Slideshare of the Day: 7 Rules for Writing Blog Posts That Get Read and Shared

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As a blogger, one of my main goals is gaining readership through meaningful and worthwhile effort. The blogs I love to read provide me with information I cannot find elsewhere or have conceptualized myself but not articulated.  This year, I committed myself to becoming that type of blogger. My first step was and is consistency–from what I’ve observed, blogging consistently at least three times per week not only grows the amount of relevant content I have to offer readers but also helps me continue to grow my skills as a writer. Blogging consistently has also helped me connect with other like minded professionals. So, consistency is important, but, even more important is relevance and attractiveness. Today’s Slideshare, “7 Rules for Writing Blog Posts That Get Read and Shared” created by author and blogger Michael Hyatt includes some excellent tips for determining the audience relevance of your posts and crafting blog posts that attract readership. Check out the full deck below; three tips I will implement in my next posts are: 1. focus on the reader, 2. create a powerful headline, and 3. make your posts easy to share.

1. Focus on the reader

Audience adaptation, relevance, and a focus on WIIFM (what’s in it for me?) are great guides to follow when creating any type of content. In class, we devote weeks to various forms of audience analysis–audience questions, an audience needs map, Nancy Duarte’s audience questions from Resonate, and audience interviews. But, I’ve not done the same type of in-depth audience research in my blog. To be frank, I’ve taken for granted that the subject is what drives readership, but what if my content isn’t tailored to the audience’s who most often draw inspiration from Tweak Your Slides? Hyatt’s advice is to create an audience survey, distribute it among readers, and then write a followup post with insights and observations. Creating this type of survey can help bloggers create content that is user-centered, not writer-centered.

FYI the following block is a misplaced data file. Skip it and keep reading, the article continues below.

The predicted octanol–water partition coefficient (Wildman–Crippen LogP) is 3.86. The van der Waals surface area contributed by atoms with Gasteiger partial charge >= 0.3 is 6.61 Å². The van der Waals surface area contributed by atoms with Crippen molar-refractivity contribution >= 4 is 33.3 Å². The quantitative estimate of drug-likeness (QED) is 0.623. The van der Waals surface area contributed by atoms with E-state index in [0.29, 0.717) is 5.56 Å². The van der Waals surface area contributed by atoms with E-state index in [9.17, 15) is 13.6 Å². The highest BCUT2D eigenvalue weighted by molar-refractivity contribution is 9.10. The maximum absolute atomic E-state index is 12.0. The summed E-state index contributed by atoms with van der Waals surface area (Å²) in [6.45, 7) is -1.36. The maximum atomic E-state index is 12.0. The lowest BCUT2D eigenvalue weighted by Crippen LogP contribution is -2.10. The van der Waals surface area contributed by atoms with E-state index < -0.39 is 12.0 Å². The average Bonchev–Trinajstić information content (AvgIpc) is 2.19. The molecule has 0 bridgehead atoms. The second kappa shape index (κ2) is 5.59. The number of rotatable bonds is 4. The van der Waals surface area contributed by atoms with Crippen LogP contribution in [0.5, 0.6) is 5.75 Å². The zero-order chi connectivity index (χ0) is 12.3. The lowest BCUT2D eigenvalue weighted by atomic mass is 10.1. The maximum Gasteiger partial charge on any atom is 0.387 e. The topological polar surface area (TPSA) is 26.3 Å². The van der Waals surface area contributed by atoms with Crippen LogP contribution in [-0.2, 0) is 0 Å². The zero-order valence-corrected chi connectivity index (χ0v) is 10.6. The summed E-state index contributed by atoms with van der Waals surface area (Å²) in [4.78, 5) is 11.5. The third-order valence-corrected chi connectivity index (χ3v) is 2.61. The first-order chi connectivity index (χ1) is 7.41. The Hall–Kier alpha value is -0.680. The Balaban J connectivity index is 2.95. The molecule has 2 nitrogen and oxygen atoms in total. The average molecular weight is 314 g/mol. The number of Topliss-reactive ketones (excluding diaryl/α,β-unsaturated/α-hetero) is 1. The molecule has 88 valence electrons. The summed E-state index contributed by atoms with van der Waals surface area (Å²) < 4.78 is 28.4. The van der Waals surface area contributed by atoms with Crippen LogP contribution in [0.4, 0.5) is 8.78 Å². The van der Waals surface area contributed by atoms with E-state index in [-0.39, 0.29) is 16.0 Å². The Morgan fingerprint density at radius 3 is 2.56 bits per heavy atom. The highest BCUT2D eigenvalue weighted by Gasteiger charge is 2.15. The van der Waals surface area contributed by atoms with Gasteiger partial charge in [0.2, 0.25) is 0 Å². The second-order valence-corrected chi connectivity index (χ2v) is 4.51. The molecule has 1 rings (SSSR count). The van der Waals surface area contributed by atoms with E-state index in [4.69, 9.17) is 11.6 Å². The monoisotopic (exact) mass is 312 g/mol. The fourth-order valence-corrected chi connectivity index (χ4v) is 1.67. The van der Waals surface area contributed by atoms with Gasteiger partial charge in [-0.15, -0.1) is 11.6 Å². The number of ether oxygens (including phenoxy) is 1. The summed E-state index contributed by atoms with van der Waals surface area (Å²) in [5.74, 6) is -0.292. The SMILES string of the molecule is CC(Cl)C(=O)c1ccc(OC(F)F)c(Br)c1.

2. Create a powerful headline

I am sure that by now you are familiar with the types of attention grabbing headlines created by sites like Upworthy and BuzzFeed. There’s something about these titles that draws the reader in and helps cut through the cacophony of social media feeds. Much of the success of sites like these comes from the genius of founders like Jonah Peretti, who devote years to studying the anatomy of a sticky idea.  BuzzFeed and Upworthy headlines are often the epitome of the Heath brothers’ sticky concept–attention grabbing, jarring, memorable. A blog post title similarly has to break through the noise to manifest as signal. Hyatt suggests three excellent strategies for blog posts titles that stick: first, create a numbered sequence headline (“Five ways to…”); second, create a provocative question headline (“Are you….”); thirdly, create a how to headline, especially since blog readers often want to learn a new facet of your core subject.

3. Make your posts easy to share

Though I tend to rely on Facebook, Twitter, LinkedIn, and WordPress to spread word of my posts for me, there are several other useful tools out there that can help you help others share your work. Hyatt introduces viewers to several tools, namely AddThis and ShareThis, that can increase shareability (whether it is other sharing your work or others reading more of your work). I particularly like the content recommendation tools available as they not only lead readers to other content related to a specific post but also allow you to link readers to other awesome blogs on the subject.

What are your tips for writing blog posts? Whose blogs are unbeatable for consistent, relevant, worthwhile content?

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